Back when I was a kid and got my first computer, it led me to a career in programming. This came with another device — a printer. For the young me of the time, it went beyond imagination. Just print any image from the internet to have a physical form of it. Eventually, the wonder faded and it just became a strictly work-related object until I stumbled upon 3D printers. The magic came back stronger; people were using it for almost anything, from action figures of themselves to full Minecraft builds. Unlike regular printers that became household objects, 3D ones got their professional uses in specific industries so not everyone may know about it. One of them is the dental industry.
Repairing dental problems with 3D printing
Dental repairs the old way used to be quite a hassle, to say the least. While it is essential to repair a tooth, the process is so frustratingly time-consuming. The interval between the initial appointment, taking measurements, and waiting for it to be made can take days or weeks. Technology has changed many things in the industry, so it was bound to change this process too.
Behind the scenes and unbeknownst to most patients, some institutions have been migrating to a simpler system. It is as simple as taking an intra-oral scan of the mouth and sending the digital file to a specialized 3D printer. If you had your mouth scanned when repairing teeth, it is likely the reparation you have on was 3D printed.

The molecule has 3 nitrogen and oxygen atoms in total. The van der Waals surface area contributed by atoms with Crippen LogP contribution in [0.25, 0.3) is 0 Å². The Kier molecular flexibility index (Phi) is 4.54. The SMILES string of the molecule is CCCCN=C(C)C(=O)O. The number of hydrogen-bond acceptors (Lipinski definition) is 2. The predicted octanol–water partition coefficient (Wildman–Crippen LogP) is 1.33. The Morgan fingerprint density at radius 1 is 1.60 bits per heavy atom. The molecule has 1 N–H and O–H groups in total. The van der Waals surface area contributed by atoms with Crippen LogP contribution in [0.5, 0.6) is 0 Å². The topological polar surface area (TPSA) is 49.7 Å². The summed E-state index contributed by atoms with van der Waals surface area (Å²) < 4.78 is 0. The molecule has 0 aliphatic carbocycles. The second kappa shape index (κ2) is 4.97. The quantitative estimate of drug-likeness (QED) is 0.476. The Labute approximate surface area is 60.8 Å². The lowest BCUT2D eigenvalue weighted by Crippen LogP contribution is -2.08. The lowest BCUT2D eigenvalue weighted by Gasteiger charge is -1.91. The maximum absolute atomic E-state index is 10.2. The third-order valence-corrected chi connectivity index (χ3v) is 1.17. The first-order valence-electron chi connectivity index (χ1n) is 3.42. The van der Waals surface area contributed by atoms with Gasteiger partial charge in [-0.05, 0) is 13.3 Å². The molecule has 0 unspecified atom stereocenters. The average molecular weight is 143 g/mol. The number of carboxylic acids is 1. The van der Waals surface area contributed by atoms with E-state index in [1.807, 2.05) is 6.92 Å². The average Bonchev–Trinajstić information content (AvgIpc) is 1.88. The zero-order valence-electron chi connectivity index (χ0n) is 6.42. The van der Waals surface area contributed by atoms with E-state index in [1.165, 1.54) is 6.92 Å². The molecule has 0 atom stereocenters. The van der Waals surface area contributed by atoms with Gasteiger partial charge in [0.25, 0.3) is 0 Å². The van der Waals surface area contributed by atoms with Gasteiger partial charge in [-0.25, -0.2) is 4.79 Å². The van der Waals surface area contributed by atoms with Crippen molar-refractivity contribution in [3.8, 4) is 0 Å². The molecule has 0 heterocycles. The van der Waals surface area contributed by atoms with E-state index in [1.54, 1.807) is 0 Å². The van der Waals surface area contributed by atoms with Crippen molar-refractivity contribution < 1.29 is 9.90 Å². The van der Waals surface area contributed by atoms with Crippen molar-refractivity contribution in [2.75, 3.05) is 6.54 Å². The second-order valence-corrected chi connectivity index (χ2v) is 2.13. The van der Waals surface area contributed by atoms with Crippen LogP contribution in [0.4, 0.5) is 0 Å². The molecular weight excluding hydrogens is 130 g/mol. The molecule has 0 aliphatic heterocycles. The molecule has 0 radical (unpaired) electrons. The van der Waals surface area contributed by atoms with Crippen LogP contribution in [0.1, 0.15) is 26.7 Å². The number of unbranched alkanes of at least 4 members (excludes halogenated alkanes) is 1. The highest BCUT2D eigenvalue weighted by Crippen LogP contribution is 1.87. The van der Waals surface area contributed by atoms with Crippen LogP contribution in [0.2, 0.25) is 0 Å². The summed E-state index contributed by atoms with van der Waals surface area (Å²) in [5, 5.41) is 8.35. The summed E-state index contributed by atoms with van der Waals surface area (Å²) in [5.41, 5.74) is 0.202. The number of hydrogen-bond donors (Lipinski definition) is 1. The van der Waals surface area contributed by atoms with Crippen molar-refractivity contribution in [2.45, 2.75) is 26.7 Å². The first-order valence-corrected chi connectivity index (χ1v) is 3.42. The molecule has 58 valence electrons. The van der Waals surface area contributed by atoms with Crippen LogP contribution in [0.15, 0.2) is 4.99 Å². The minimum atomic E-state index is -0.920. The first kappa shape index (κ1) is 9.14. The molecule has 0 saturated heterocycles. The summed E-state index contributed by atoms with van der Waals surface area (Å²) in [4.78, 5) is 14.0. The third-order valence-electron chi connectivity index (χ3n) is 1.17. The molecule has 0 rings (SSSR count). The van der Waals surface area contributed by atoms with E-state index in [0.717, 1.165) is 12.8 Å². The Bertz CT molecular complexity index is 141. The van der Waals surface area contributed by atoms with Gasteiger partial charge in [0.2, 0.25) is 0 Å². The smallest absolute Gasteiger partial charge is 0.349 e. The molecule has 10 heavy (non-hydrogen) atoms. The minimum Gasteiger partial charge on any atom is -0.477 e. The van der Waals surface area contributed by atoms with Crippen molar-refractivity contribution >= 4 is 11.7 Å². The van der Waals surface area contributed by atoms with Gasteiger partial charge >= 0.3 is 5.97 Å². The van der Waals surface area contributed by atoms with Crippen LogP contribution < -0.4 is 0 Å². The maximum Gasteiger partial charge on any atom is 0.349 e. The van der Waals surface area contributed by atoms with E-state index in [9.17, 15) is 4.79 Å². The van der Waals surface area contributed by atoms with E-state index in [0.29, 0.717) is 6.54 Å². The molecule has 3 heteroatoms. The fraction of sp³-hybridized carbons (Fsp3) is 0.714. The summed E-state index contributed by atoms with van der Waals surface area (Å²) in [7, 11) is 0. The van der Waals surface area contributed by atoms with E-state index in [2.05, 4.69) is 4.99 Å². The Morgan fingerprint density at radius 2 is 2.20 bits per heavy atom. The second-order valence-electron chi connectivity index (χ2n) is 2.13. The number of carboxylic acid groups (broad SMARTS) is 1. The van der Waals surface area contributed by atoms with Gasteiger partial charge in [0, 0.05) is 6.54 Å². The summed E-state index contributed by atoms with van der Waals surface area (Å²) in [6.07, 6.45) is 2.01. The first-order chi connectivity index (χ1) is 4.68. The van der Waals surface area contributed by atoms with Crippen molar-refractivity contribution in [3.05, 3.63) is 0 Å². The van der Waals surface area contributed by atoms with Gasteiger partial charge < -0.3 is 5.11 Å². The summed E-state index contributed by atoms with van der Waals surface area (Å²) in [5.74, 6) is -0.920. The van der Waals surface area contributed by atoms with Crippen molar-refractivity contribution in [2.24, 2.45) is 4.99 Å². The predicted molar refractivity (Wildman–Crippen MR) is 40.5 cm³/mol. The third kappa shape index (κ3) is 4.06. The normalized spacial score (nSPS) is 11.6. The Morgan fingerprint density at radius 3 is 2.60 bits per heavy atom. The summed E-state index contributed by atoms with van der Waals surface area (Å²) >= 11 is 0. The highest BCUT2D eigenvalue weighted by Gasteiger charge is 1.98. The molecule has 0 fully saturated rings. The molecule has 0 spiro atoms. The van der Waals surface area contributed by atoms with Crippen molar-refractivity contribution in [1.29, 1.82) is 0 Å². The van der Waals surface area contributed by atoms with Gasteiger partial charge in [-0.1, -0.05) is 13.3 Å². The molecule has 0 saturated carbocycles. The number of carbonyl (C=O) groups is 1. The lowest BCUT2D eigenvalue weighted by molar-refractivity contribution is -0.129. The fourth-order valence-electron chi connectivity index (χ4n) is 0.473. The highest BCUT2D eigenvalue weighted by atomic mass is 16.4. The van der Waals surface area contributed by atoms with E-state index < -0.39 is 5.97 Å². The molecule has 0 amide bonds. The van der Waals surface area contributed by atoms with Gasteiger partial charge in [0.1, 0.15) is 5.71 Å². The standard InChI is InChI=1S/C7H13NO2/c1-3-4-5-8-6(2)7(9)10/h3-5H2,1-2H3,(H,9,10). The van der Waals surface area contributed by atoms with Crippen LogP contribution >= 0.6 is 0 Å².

We <3 3D printing too 😍
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— SprintRay (@SprintRay) February 14, 2023
How it started
Of course, the progress happened over time, starting in the 1980s. One Dr. Hideo Kodama patented a machine that created parts layer by layer using a resin that hardened under UV light. Unfortunately, his patent didn’t attract enough attention and was abandoned a year after filing, but eventually picked up after years later and was used in the medical field.
Over the years, there have been different 3D printing methods that use lasers, powdered material, or heated plastic to build up objects. The modern-day process involves layering material such as plastic or metal to form a figure passed as a digital file. The waiting time is highly situational and can take seconds or days depending on the project size. Of course, more specialized needs such as teeth need a different material such as ceramic.
Shorter waiting time
While the shift to 3D printing teeth started quite a few years, its biggest to-date innovation was just unveiled. Dental technology company SprintRay has just introduced its new Ceramic Crown 3D printing system. It promises to deliver high-quality dental restorations in only one visit, with the workflow optimized to take less than 45 minutes. The ecosystem includes all the tools needed for chairside crown fabrication, including a breakthrough Ceramic Dominant resin that is FDA approved. The system also uses AI technology to design crowns quickly and efficiently.
The dental industry is just joining the engineering, architecture, fashion, and automotive industries in the long list of 3d printing professional users. Although we may no longer be as amazed by 3D printing as we once were, it’s important to recognize that it is still evolving and making significant improvements in our lives that we never would have imagined possible. One day, perhaps we will be even capable of 3d printing teeth at home.
Photo credits: All images shown are owned by SprintRay and were made available for press usage. The feature image has been enhanced with Adobe Firefly to match better suit the design, but no elements were added that could be misleading.